Anthoceros punctatus

HomeLearningSpecies FinderAnthoceros punctatus

Identification notes

When A. punctatus has ‘horns’ (slender bivalved sporophytes) it is immediately identifiable as one of our four species of hornworts. Without them, it can look like a number of thallose liverworts (especially Blasia pusilla). Its identity can be pinpointed by a hand-lens search for the small scattered opaque dots in the thallus that are colonies of Nostoc, a cyanobacterium. All of our hornworts have these, as does Blasia pusilla, although the colonies in that species are restricted to a single line on each side of the thallus rather than being scattered about. Hornworts also lack oil-bodies and are differentiated from all liverworts by large solitary plate-like chloroplasts in gametophyte cells.

All but one (Phaeoceros laevis) of our hornworts are monoicous and even if horns are lacking or immature, antheridial cavities can usually be found – these look like small warts or pits scattered on the upper thallus surface. Each contains a number of small orange stalked antheridia which can be forced out by applying gentle pressure to the mouth of the cavity with a pair of forceps. Measuring their width under a high power microscope is important in determining the species, and even the genus – the antheridia of Anthoceros being much smaller than Phaeoceros. Well-grown A. punctatus is also usually obviously frilly-looking and slightly transparent, whereas Phaeoceros species have opaque, leathery-looking thalli that are not deeply incised.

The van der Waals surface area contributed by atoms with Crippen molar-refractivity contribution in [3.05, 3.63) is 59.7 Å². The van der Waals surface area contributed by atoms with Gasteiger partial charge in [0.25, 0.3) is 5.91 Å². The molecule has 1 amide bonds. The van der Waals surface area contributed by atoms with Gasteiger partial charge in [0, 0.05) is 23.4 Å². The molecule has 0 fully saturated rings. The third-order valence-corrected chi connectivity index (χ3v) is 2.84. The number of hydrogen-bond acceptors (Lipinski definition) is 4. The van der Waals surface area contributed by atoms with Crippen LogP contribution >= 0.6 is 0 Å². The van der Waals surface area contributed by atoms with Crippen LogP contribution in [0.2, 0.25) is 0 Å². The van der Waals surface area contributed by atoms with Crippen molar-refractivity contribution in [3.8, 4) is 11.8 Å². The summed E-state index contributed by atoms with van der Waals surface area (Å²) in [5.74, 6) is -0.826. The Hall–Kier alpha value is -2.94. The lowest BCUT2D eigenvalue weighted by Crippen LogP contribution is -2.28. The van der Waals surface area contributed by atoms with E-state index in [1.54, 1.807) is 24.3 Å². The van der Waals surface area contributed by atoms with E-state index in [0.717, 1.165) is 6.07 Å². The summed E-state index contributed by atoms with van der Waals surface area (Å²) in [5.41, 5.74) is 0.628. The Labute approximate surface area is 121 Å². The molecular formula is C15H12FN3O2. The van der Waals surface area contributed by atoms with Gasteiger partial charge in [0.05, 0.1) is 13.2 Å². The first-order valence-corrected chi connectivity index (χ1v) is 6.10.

Read the Field Guide account

Distribution in Great Britain and Ireland

View distribution from the BBS Atlas 2014

Similar Species